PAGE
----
Legislation and jurisdictionRelevant legislation and regulators
What is the relevant legislation and who enforces it?
The relevant legislation is Law No. 3959/2011 on the Protection of Free Competition (the Competition Law).
The Competition Law is enforced by an eight-member Competition Commission (the Commission), an independent authority with administrative and economic autonomy supervised by the Minister of Development and Investments, with a five-year term of office.
The Directorate General of Competition (DG) is headed by a general director appointed by the Commission for a four-year term of office and consists of approximately 100 members.
The National Telecommunications and Post Committee enforces the law regarding concentrations and antitrust cases in the electronic communications sector, according to Law No. 4070/2012.
Concentrations and antitrust cases in the media sector (TV, radio, newspapers and periodicals) are governed in principle by Law No. 3592/2007 (the Media Law) and by the Competition Law. These laws are enforced by the Commission.Scope of legislation
What kinds of mergers are caught?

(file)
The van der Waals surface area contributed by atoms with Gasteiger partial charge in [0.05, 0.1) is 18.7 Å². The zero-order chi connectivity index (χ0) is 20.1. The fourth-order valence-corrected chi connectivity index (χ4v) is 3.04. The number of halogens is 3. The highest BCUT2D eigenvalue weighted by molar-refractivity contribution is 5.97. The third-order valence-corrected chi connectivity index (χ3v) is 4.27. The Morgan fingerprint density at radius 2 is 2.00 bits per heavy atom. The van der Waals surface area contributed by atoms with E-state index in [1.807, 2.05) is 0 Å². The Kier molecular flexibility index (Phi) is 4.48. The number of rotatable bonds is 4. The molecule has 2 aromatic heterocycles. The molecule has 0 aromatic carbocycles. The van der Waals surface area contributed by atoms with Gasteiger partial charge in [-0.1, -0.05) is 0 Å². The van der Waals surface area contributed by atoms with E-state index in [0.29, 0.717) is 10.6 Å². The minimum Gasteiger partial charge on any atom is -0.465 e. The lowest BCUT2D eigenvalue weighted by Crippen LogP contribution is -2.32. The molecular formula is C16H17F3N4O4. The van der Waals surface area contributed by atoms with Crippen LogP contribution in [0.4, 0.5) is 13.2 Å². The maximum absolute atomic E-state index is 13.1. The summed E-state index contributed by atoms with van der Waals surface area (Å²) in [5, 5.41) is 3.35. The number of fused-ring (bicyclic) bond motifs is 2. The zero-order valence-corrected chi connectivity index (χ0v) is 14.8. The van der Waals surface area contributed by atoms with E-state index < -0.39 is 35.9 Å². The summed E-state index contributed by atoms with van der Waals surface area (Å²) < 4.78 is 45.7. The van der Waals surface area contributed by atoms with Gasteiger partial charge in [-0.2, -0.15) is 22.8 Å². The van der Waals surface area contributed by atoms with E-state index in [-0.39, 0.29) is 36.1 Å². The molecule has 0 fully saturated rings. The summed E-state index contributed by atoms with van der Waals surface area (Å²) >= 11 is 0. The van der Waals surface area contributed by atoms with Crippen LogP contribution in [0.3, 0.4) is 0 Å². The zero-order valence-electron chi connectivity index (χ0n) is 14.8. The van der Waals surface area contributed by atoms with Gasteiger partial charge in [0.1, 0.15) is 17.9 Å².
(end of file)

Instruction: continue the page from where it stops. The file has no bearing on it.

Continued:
The Competition Law applies to concentrations in general. The term ‘concentration’ includes any kind of merger or acquisition between two or more previously independent undertakings (article 5.2 of the Law). A concentration is also deemed to arise where one or more persons already controlling at least one undertaking, or one or more undertakings, acquire direct or indirect control over the whole or parts of one or more undertakings.
What types of joint ventures are caught?
All full-function joint ventures shall constitute a concentration and shall be examined under merger control rules. However, the cooperative aspects of the joint venture shall be examined under article 1(1) and (3) of the Competition Law. In making this appraisal, the Commission shall take into account: whether the parent undertakings retain a significant portion of activities in the same market as the joint venture or in an upstream, downstream or closely related market; and whether it is likely that the joint venture eliminates competition in a substantial part of the relevant market.